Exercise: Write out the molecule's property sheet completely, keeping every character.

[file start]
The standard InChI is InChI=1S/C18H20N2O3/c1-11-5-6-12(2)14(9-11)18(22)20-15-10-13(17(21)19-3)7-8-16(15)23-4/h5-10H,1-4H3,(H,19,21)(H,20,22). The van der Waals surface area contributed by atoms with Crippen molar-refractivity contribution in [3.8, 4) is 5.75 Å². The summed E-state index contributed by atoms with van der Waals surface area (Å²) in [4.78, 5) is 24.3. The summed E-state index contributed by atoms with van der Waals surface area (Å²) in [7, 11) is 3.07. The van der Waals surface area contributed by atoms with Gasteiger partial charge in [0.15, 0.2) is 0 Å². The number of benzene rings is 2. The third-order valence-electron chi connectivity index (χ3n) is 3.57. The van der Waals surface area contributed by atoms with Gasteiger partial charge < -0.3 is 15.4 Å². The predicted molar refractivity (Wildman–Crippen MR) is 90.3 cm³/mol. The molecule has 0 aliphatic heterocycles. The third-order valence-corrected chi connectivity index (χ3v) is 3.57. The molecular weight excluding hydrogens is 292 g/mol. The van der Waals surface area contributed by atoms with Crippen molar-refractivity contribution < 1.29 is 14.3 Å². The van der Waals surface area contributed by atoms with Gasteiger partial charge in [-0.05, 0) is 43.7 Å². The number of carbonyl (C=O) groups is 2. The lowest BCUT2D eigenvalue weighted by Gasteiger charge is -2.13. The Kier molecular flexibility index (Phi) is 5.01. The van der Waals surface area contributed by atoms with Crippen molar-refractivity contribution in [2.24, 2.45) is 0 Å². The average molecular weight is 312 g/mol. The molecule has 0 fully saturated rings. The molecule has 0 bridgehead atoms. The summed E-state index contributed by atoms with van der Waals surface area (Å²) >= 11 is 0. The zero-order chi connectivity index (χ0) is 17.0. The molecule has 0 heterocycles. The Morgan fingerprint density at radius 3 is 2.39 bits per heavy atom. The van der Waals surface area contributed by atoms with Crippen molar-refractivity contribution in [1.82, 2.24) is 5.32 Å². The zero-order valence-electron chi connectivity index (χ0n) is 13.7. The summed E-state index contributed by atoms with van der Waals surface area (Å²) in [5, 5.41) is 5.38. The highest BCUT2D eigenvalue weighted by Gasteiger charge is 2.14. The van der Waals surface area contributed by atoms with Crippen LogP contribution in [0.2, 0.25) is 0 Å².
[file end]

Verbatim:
The standard InChI is InChI=1S/C18H20N2O3/c1-11-5-6-12(2)14(9-11)18(22)20-15-10-13(17(21)19-3)7-8-16(15)23-4/h5-10H,1-4H3,(H,19,21)(H,20,22). The van der Waals surface area contributed by atoms with Crippen molar-refractivity contribution in [3.8, 4) is 5.75 Å². The summed E-state index contributed by atoms with van der Waals surface area (Å²) in [4.78, 5) is 24.3. The summed E-state index contributed by atoms with van der Waals surface area (Å²) in [7, 11) is 3.07. The van der Waals surface area contributed by atoms with Gasteiger partial charge in [0.15, 0.2) is 0 Å². The number of benzene rings is 2. The third-order valence-electron chi connectivity index (χ3n) is 3.57. The van der Waals surface area contributed by atoms with Gasteiger partial charge < -0.3 is 15.4 Å². The predicted molar refractivity (Wildman–Crippen MR) is 90.3 cm³/mol. The molecule has 0 aliphatic heterocycles. The third-order valence-corrected chi connectivity index (χ3v) is 3.57. The molecular weight excluding hydrogens is 292 g/mol. The van der Waals surface area contributed by atoms with Crippen molar-refractivity contribution < 1.29 is 14.3 Å². The van der Waals surface area contributed by atoms with Gasteiger partial charge in [-0.05, 0) is 43.7 Å². The number of carbonyl (C=O) groups is 2. The lowest BCUT2D eigenvalue weighted by Gasteiger charge is -2.13. The Kier molecular flexibility index (Phi) is 5.01. The van der Waals surface area contributed by atoms with Crippen molar-refractivity contribution in [2.24, 2.45) is 0 Å². The average molecular weight is 312 g/mol. The molecule has 0 fully saturated rings. The molecule has 0 bridgehead atoms. The summed E-state index contributed by atoms with van der Waals surface area (Å²) >= 11 is 0. The zero-order chi connectivity index (χ0) is 17.0. The molecule has 0 heterocycles. The Morgan fingerprint density at radius 3 is 2.39 bits per heavy atom. The van der Waals surface area contributed by atoms with Crippen molar-refractivity contribution in [1.82, 2.24) is 5.32 Å². The zero-order valence-electron chi connectivity index (χ0n) is 13.7. The summed E-state index contributed by atoms with van der Waals surface area (Å²) in [5, 5.41) is 5.38. The highest BCUT2D eigenvalue weighted by Gasteiger charge is 2.14. The van der Waals surface area contributed by atoms with Crippen LogP contribution in [0.2, 0.25) is 0 Å².